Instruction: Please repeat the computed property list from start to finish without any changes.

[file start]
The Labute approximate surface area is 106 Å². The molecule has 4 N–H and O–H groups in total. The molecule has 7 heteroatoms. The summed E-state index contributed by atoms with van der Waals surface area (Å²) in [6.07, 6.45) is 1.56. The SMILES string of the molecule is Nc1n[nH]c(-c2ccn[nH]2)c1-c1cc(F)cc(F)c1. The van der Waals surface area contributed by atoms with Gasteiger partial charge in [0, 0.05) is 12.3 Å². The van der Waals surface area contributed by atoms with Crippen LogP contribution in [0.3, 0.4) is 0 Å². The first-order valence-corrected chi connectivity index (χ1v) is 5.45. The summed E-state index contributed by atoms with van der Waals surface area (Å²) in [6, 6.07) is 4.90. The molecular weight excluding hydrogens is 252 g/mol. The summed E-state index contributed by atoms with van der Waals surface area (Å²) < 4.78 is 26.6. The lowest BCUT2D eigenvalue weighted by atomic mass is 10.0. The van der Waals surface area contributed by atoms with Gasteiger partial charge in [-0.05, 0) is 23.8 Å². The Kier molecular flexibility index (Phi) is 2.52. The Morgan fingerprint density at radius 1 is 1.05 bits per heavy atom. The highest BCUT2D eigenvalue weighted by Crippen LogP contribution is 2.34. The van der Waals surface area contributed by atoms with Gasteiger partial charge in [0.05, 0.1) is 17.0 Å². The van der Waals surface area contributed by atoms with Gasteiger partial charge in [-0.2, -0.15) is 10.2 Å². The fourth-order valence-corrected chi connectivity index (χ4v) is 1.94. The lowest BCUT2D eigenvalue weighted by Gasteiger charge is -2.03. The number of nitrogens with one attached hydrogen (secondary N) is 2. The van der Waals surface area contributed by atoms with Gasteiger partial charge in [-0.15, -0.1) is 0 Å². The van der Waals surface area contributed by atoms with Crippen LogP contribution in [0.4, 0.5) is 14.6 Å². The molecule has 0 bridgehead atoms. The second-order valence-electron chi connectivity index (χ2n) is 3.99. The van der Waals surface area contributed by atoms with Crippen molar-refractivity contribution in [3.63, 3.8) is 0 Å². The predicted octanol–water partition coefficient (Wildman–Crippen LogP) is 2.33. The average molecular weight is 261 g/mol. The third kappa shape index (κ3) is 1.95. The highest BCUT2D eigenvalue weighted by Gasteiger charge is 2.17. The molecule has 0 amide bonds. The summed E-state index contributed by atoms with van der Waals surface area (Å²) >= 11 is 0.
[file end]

The Labute approximate surface area is 106 Å². The molecule has 4 N–H and O–H groups in total. The molecule has 7 heteroatoms. The summed E-state index contributed by atoms with van der Waals surface area (Å²) in [6.07, 6.45) is 1.56. The SMILES string of the molecule is Nc1n[nH]c(-c2ccn[nH]2)c1-c1cc(F)cc(F)c1. The van der Waals surface area contributed by atoms with Gasteiger partial charge in [0, 0.05) is 12.3 Å². The van der Waals surface area contributed by atoms with Crippen LogP contribution in [0.3, 0.4) is 0 Å². The first-order valence-corrected chi connectivity index (χ1v) is 5.45. The summed E-state index contributed by atoms with van der Waals surface area (Å²) in [6, 6.07) is 4.90. The molecular weight excluding hydrogens is 252 g/mol. The summed E-state index contributed by atoms with van der Waals surface area (Å²) < 4.78 is 26.6. The lowest BCUT2D eigenvalue weighted by atomic mass is 10.0. The van der Waals surface area contributed by atoms with Gasteiger partial charge in [-0.05, 0) is 23.8 Å². The Kier molecular flexibility index (Phi) is 2.52. The Morgan fingerprint density at radius 1 is 1.05 bits per heavy atom. The highest BCUT2D eigenvalue weighted by Crippen LogP contribution is 2.34. The van der Waals surface area contributed by atoms with Gasteiger partial charge in [0.05, 0.1) is 17.0 Å². The van der Waals surface area contributed by atoms with Gasteiger partial charge in [-0.2, -0.15) is 10.2 Å². The fourth-order valence-corrected chi connectivity index (χ4v) is 1.94. The lowest BCUT2D eigenvalue weighted by Gasteiger charge is -2.03. The number of nitrogens with one attached hydrogen (secondary N) is 2. The van der Waals surface area contributed by atoms with Gasteiger partial charge in [-0.15, -0.1) is 0 Å². The van der Waals surface area contributed by atoms with Crippen LogP contribution in [0.4, 0.5) is 14.6 Å². The molecule has 0 bridgehead atoms. The second-order valence-electron chi connectivity index (χ2n) is 3.99. The van der Waals surface area contributed by atoms with Crippen molar-refractivity contribution in [3.63, 3.8) is 0 Å². The predicted octanol–water partition coefficient (Wildman–Crippen LogP) is 2.33. The average molecular weight is 261 g/mol. The third kappa shape index (κ3) is 1.95. The highest BCUT2D eigenvalue weighted by Gasteiger charge is 2.17. The molecule has 0 amide bonds. The summed E-state index contributed by atoms with van der Waals surface area (Å²) >= 11 is 0.